i am asking these questions because i am interested in the work.
mark if its cool with you i am going to answer some of dlb's questions from my perspective, i know you didn't ask dlb, but this is a forum albeit a blog as well...
"what organisational possibilities" - see Cecil Balmonds book "Informal", specific projects "Arnhem Interchange" & "Chemnitz" stadium
see books "Complexity" by M. Mitchell, "Exploring Complexity" Prigogine & Nicolis, "Creative Evolution" by Bergson, on emergence of new organizations through complex formlua that is nature, etc...
dlb - where you're headed is straight for form, space, and program...personally, the tower in general has been exhausted in those 3 areas, what's left if anything is the detailin, sustainability, econimics, and construction time.
as i read mark's post above he has created "fit" methods for quickly resolving the first 3 (form, space, and program)...my guess is you'll argue mark's criteria is wrong, etc... and throw the whole methology out the window as just some new fad...which is such a jury crit trick.
i would like to know criteria as well, since that is the crux of the arguement right?
metamechanic, how is that a jury crit trick? There's no question that this is a beautiful form, but I'm not sure how it addresses things like program and cost. If you could house the same program (whatever it is) in a building a tenth the size and a twentieth the cost (which you can), why would you not do that? Or, more appropriately, how would you convince your client not to? To say that the methodology involved in generating this form is based on a pretty skewed set of assumptions and concerns seems like a pretty valid argument.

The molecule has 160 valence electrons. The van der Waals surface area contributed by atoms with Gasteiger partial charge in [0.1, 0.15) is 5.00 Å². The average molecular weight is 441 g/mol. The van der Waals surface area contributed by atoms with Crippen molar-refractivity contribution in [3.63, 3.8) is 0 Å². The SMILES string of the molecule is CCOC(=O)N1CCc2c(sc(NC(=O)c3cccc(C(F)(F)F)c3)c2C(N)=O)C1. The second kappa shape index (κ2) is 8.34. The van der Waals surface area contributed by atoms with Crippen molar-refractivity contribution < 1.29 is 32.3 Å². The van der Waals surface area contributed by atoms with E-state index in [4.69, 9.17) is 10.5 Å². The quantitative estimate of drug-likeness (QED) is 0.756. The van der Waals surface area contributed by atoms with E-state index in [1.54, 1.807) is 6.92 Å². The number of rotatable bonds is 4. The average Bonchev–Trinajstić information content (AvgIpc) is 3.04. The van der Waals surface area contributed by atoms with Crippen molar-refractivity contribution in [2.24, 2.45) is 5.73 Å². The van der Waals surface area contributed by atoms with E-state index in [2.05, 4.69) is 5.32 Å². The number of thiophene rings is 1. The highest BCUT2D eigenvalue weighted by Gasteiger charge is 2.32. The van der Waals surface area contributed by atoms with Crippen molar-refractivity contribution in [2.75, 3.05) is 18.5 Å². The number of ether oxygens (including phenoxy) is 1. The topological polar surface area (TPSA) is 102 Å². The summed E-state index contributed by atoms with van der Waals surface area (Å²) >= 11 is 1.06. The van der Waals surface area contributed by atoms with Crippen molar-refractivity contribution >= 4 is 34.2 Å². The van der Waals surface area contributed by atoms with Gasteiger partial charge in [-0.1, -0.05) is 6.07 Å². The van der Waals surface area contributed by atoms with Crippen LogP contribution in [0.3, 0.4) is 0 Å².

Haven't read all of the comments above but did review the studio's website and the entire class's work. First off with that jury these will all recieve lavish praise. Perhaps Francois should mix things up and bring in someone like Christopher Alexander to see how he would react (is he still alive?).
I know that this is school and these are fun and exploratory design studios but what I am missing here is how this work engages the world outside of the world in which it was created. These creations (which I all seem pretty similar to me and similar to the professors own work) could be nothing more then sketches from the design team at ILM working on the fourth Spider Man movie. There was one proposal that showed how these things would look in a landscape and, gasp, even put people into the sectional renderings.